Army Chief of Staff Gen. Ray Odierno, weeks away from retirement after 39 years in uniform, spent more time in Iraq than any other U.S. Army general -- more than four years, the last two as top commander. He is widely viewed as a key architect of the Iraq surge.
“It's frustrating to watch it,” Odierno said. “I go back to the work we did in 2007, 2008, 2009, and 2010 and we got it to a place that was really good. Violence was low, the economy was growing, politics looked like it was heading in the right direction.”Odierno said the fall of large parts of Iraq was not inevitable, reiterating concerns about the pace of the U.S. troop withdrawal there.
“If we had stayed a little more engaged, I think maybe it might have been prevented,” he said. “I've always believed the United States played the role of honest broker between all the groups and when we pulled ourselves out, we lost that role.”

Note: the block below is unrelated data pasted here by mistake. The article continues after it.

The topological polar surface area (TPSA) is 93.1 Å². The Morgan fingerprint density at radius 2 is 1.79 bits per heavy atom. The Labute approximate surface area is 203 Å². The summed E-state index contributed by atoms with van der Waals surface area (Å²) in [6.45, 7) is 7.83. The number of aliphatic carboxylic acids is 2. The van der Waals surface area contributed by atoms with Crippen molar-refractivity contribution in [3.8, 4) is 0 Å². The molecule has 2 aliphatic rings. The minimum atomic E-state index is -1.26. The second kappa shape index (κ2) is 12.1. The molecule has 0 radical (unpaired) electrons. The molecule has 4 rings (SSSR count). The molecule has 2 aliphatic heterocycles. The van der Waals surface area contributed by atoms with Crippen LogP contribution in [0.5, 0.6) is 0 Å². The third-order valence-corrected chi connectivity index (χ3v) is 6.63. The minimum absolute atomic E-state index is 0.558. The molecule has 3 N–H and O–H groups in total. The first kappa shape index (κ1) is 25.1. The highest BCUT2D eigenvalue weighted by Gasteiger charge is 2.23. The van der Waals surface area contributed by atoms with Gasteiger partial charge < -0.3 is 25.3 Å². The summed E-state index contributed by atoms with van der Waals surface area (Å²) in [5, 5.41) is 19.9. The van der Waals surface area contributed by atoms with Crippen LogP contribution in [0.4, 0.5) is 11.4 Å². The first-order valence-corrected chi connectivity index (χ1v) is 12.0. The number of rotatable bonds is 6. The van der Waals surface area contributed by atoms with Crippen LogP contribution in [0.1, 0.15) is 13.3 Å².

In 2009, while still the top commander in Iraq, Odierno recommended keeping 30,000-35,000 U.S. troops after the end of 2011, when the U.S. was scheduled to pull out. The recommendation was not followed.
“I think it would have been good for us to stay,” Odierno said, when asked if it was a mistake to pull out.
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